Fund development is essential. It is the infrastructure supporting any nonprofit activity. Fund development discussions connect board, staff, and volunteers to the reality of the organizations reach and potential. Including an additional fundraiser in a strategic or annual plan is great, but is there money to do it properly?
Everything a nonprofit does comes down to the following, like a three-legged stool, time, talent, and treasure (money). Without all three elements there will be obstacles on the path to success.
It always intrigues me in my travels the various defentitions of what economic development actually is. It varies throughout the U.S., State to State, and at times within a State County, and/or City. There seems to be a lack of clarity if using the words economic development will result in a positive or negative response within a discussion. One moment you are reading about economic development backlash in Florida, and the next throwing incentives at an Amazon deal is in fashion.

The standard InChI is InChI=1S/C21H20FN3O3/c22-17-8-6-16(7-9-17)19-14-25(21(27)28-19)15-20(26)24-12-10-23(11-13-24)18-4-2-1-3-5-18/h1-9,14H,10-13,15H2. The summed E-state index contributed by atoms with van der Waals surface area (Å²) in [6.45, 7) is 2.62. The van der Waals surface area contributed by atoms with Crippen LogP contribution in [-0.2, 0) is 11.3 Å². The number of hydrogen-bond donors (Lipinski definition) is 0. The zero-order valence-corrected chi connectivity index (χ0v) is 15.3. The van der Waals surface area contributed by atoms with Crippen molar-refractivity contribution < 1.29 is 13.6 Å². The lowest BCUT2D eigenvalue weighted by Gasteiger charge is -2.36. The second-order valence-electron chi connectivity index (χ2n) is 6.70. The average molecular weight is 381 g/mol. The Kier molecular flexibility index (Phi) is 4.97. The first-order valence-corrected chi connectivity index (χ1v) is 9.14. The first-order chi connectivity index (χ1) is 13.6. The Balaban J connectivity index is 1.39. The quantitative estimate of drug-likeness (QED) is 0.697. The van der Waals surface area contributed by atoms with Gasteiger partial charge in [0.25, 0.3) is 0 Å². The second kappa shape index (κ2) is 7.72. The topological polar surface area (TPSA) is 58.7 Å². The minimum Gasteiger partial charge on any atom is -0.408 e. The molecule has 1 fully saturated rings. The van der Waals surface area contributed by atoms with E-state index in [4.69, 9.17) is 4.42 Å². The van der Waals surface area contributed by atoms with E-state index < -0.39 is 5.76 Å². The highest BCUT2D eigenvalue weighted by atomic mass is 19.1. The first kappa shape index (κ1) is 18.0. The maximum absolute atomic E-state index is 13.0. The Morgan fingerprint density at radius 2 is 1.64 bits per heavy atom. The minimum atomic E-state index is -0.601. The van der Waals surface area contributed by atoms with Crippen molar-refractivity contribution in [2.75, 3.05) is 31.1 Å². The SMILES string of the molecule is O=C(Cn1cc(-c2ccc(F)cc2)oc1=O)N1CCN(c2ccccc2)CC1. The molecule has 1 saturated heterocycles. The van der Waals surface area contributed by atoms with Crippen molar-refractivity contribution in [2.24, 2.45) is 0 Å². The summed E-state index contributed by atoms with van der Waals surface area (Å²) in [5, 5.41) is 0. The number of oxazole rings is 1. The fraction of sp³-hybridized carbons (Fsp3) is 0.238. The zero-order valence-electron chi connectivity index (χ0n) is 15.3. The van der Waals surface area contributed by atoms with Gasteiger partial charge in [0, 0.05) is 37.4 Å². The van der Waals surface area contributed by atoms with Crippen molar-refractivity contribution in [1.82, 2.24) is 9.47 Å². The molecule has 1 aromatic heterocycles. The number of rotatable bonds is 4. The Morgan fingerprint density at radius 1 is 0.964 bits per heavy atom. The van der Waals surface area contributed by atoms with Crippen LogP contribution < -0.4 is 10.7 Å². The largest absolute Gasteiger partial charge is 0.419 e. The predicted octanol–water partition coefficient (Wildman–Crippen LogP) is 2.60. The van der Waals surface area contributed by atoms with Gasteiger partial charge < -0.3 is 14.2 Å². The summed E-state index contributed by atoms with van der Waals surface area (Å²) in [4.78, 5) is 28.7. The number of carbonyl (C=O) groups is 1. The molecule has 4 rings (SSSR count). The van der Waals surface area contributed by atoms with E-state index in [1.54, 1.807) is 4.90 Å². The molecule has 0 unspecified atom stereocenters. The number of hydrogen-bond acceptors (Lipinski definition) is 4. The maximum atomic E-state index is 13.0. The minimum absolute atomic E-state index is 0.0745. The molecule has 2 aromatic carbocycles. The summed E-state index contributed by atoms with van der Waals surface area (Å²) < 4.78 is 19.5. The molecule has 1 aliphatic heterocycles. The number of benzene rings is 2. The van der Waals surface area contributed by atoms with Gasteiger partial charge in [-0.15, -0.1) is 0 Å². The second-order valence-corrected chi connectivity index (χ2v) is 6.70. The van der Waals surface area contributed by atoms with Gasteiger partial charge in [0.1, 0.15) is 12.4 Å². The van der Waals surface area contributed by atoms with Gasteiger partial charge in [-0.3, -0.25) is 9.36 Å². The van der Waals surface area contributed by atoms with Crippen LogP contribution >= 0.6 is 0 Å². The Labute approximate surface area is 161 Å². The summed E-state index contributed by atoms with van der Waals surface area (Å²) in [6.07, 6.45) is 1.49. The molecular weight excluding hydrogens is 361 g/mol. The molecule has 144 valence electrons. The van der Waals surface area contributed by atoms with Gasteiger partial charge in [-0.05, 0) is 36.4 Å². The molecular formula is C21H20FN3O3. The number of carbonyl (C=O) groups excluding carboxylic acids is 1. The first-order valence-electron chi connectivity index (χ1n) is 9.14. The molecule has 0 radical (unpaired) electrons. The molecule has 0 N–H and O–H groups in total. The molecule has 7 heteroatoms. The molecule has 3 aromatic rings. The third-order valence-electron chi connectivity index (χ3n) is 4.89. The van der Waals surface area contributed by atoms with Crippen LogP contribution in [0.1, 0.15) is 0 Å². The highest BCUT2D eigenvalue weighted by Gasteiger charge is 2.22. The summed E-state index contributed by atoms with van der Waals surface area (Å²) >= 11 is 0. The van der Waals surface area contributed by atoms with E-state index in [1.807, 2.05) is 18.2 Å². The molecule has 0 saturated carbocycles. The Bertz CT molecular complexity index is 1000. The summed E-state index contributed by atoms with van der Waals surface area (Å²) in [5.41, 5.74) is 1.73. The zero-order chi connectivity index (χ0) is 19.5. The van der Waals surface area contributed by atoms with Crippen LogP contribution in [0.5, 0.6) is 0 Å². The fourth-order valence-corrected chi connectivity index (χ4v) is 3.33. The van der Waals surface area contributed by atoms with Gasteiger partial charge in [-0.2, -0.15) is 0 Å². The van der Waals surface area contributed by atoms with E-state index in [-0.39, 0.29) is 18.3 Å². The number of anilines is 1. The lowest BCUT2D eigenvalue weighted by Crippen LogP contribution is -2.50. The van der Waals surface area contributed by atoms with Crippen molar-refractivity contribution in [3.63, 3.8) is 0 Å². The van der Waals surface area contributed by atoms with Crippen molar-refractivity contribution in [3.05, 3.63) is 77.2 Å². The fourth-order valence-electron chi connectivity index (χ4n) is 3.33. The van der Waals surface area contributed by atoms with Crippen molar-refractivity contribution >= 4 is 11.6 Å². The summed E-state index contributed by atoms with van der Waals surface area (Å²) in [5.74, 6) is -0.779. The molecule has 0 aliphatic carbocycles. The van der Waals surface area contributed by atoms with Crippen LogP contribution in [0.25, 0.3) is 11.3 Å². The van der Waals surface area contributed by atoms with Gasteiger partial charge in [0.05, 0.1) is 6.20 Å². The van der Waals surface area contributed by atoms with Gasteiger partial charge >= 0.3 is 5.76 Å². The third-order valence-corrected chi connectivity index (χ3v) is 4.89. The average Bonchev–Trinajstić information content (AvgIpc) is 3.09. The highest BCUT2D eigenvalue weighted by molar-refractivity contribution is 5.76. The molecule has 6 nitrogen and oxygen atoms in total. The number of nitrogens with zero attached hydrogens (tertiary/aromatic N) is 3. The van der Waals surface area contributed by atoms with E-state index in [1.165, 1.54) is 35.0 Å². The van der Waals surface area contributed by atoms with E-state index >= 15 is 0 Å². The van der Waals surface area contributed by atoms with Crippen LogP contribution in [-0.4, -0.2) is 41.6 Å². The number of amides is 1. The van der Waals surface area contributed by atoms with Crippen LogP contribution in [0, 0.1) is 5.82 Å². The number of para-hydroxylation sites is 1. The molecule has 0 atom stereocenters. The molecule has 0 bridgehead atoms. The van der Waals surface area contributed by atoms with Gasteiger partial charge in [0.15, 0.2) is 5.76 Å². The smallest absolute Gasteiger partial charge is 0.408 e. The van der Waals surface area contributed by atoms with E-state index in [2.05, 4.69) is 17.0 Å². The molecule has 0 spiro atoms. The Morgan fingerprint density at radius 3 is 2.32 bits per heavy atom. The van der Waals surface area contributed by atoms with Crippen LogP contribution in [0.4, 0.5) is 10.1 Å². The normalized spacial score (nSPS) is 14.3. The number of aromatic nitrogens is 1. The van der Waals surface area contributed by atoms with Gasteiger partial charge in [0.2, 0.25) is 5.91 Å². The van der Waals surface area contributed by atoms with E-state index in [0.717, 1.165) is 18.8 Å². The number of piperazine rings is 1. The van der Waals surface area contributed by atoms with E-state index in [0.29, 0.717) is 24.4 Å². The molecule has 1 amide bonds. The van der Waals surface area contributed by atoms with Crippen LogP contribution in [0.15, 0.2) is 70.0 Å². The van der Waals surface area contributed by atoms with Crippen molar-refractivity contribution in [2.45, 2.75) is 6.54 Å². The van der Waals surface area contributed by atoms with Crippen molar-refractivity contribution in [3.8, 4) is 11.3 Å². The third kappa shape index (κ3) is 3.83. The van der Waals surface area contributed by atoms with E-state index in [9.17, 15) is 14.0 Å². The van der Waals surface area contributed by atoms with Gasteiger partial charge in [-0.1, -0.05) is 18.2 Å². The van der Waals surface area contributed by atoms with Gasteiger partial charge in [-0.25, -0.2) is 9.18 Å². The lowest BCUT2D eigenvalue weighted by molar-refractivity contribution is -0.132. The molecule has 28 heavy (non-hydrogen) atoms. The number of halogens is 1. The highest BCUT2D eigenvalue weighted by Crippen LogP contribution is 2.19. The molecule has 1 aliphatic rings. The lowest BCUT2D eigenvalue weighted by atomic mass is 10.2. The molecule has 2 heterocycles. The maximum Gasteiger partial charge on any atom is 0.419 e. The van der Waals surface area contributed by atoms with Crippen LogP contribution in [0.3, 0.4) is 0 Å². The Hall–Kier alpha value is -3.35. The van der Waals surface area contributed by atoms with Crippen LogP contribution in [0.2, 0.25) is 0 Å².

Clarity in defining economic development is difficult due to the culture of economic development entities varying so widely. Subsequently, this post is an intro to numerous posts within a series of economic development related issues and items. A great deal of the upcoming posts will be via guest bloggers to provide a wide swath of input and reflection. My hope is you find something of value within this series that will assist you along your career journey.
Rural living has many benefits, and like everything, some challenges. Here is a random one most people aren’t aware of, and an easy fix.
Living in a rural location can put you at a disadvantage when shopping online. Areas with little competition often see higher cost per items online. The good news is there is an easy fix, use your browser’s incognito function. Going incognito eliminates the tracking of your location while shopping.